As Kentucky Health Justice Network’s (KHJN) trans health director, Oliver Hall works to ensure trans Kentuckians across the state can access supportive, competent healthcare. “I’m not going to just move to California, or abandon my state and the people in it,” Hall told Jezebel. “A lot of us here are committed to living here, and making it the best place it can be for the trans people who live here, and the people who need to access abortion—many who are the same people. We have to have a tight-knit trans community in Kentucky, because we have to be there for each other.”
In providing financial assistance for gender-affirming care as well as in-person advocacy and emotional support through KHJN, which also funds abortions, Hall says the idea that trans Kentuckians can easily travel or leave the state because of its recent anti-trans legislation is out-of-touch with reality for many. Trans people, and particularly those of color, face substantially higher rates of poverty than cis people, and Kentucky itself is one of the poorest states in the nation. According to Hall, moving is especially inaccessible to trans people, “who, on top of everything, can also experience a lack of family support or support networks” elsewhere in the country.
Hall also notes that when people who do have “the most ability, the most time to do advocacy work just leave the state,” they’re “abandoning people who don’t have the same privilege.” This isn’t an outcome for which people from other states should be advocating. Instead, they should be donating to abortion funds and trans health funds, where their money could “go a lot further to directly help impacted people” than donating to larger organizations, which “already have massive budgets.” It’s likewise important, Hall says, for people everywhere to not just let politicians go unchallenged in their bullying of trans kids and horrifying attempts to criminalize those who help them—those with more privilege have a responsibility to make these politicians “answer for that publicly.”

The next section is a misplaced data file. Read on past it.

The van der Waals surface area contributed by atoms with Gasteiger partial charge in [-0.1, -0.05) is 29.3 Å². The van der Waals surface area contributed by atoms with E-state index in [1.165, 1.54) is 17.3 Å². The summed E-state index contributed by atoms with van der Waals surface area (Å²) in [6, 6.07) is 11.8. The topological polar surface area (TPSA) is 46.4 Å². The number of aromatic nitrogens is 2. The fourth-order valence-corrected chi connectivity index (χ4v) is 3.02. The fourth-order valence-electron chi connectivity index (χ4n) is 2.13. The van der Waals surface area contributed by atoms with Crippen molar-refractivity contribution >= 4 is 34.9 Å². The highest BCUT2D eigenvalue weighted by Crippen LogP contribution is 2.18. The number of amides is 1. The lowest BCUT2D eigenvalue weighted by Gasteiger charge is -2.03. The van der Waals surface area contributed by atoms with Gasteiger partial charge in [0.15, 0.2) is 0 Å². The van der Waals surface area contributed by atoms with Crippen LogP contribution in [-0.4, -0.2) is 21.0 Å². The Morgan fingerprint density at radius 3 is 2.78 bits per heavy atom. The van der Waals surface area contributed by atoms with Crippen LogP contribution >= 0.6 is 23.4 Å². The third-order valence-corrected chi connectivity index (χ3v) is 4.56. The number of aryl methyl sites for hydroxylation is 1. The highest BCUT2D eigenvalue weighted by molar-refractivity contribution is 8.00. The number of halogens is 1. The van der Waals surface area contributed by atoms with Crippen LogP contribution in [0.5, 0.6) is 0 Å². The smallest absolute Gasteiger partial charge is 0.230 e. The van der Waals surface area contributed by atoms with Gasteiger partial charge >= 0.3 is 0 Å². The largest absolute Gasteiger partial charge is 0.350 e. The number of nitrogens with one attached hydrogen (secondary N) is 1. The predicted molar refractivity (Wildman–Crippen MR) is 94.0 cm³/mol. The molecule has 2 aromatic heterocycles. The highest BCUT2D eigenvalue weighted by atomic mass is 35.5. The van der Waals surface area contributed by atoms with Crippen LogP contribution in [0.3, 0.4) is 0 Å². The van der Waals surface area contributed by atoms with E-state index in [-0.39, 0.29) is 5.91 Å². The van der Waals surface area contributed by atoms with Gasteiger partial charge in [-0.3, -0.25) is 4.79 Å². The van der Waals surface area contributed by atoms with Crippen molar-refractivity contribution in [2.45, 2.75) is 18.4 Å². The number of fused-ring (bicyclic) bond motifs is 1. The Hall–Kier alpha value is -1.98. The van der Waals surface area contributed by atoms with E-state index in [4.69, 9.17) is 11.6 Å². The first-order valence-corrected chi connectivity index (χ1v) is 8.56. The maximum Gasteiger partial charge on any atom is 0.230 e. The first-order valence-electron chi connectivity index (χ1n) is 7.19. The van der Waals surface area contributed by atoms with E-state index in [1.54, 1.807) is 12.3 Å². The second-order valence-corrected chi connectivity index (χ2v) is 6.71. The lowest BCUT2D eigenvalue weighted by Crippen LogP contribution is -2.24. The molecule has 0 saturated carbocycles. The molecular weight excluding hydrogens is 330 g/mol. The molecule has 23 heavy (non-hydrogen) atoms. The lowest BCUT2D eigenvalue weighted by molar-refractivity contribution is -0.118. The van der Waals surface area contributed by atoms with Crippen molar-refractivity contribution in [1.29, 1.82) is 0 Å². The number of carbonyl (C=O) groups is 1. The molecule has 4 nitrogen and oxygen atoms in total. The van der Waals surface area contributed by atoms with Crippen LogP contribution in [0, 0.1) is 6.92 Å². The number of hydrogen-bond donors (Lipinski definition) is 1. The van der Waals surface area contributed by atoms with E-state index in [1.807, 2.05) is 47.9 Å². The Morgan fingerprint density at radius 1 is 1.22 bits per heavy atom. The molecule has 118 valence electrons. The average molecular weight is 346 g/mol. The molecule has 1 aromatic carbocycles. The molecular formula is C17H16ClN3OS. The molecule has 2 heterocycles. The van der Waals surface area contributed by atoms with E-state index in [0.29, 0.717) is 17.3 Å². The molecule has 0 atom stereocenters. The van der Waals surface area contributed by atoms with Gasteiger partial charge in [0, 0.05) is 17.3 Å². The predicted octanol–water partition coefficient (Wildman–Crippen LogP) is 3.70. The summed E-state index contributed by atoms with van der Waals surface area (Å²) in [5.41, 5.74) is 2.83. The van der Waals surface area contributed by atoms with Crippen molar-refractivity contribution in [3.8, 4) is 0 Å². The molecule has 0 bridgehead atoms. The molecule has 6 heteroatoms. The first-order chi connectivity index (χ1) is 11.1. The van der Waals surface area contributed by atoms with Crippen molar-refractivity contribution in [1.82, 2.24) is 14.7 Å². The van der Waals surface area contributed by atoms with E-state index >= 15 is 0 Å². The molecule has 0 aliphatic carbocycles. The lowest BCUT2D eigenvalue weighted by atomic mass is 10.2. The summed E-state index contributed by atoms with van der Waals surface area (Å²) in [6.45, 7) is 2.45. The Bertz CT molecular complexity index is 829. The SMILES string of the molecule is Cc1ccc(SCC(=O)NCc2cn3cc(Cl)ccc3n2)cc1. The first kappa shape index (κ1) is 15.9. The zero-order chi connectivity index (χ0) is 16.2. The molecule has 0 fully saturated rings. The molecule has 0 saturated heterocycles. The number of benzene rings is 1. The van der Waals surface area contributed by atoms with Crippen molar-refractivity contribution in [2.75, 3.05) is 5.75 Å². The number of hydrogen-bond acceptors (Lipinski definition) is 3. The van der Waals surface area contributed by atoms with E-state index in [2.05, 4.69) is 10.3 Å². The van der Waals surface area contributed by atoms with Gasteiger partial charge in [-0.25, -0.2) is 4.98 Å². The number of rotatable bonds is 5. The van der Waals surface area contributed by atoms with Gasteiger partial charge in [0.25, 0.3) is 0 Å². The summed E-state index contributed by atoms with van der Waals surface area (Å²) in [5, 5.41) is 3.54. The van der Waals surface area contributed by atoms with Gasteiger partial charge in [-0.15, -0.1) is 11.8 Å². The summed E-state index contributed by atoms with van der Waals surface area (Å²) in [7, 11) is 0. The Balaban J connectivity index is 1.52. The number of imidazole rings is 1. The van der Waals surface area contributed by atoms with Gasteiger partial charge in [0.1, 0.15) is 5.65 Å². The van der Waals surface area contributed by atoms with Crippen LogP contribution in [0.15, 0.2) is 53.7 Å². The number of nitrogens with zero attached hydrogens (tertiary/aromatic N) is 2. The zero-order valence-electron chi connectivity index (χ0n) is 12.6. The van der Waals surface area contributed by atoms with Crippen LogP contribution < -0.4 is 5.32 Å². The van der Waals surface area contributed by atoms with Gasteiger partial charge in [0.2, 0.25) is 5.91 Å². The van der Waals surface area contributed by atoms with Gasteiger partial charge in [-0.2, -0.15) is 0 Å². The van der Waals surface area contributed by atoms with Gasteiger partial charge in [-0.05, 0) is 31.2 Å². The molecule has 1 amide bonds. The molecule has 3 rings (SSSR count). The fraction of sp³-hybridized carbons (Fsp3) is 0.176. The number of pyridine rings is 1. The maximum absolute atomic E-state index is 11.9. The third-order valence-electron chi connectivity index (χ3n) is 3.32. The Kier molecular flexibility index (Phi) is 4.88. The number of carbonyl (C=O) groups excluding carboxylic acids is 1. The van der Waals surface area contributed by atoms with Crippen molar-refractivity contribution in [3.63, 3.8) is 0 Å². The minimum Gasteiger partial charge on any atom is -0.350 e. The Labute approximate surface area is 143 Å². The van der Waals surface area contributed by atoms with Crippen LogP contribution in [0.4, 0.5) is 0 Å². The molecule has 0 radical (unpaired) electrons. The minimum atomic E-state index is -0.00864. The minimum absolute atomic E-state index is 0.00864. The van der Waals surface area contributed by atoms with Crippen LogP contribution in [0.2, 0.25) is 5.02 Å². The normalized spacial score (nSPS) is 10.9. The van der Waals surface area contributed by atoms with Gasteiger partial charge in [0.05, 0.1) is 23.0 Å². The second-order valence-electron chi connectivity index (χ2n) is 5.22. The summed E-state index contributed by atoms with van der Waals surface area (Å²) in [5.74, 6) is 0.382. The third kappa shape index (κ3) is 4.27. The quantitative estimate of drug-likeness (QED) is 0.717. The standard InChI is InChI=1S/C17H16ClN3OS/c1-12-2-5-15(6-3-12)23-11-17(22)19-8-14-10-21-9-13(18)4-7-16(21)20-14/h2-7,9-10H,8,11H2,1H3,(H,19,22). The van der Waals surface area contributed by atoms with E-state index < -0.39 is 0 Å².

In addition to how both struggles are rooted in bodily autonomy and white supremacist, cis-patriarchal oppression, recent attempts to criminalize health care for trans youth reflect yet another way abortion and trans rights are connected—a carceral connection. Lizelle Herrera, a 26-year-old Latinx woman in Texas, was recently jailed and charged with murder for allegedly self-inducing an abortion, in a case that reminds us how state laws can transform the bodies of pregnant and marginalized people into crime scenes, and build upon the ever-increasing trend of their criminalization.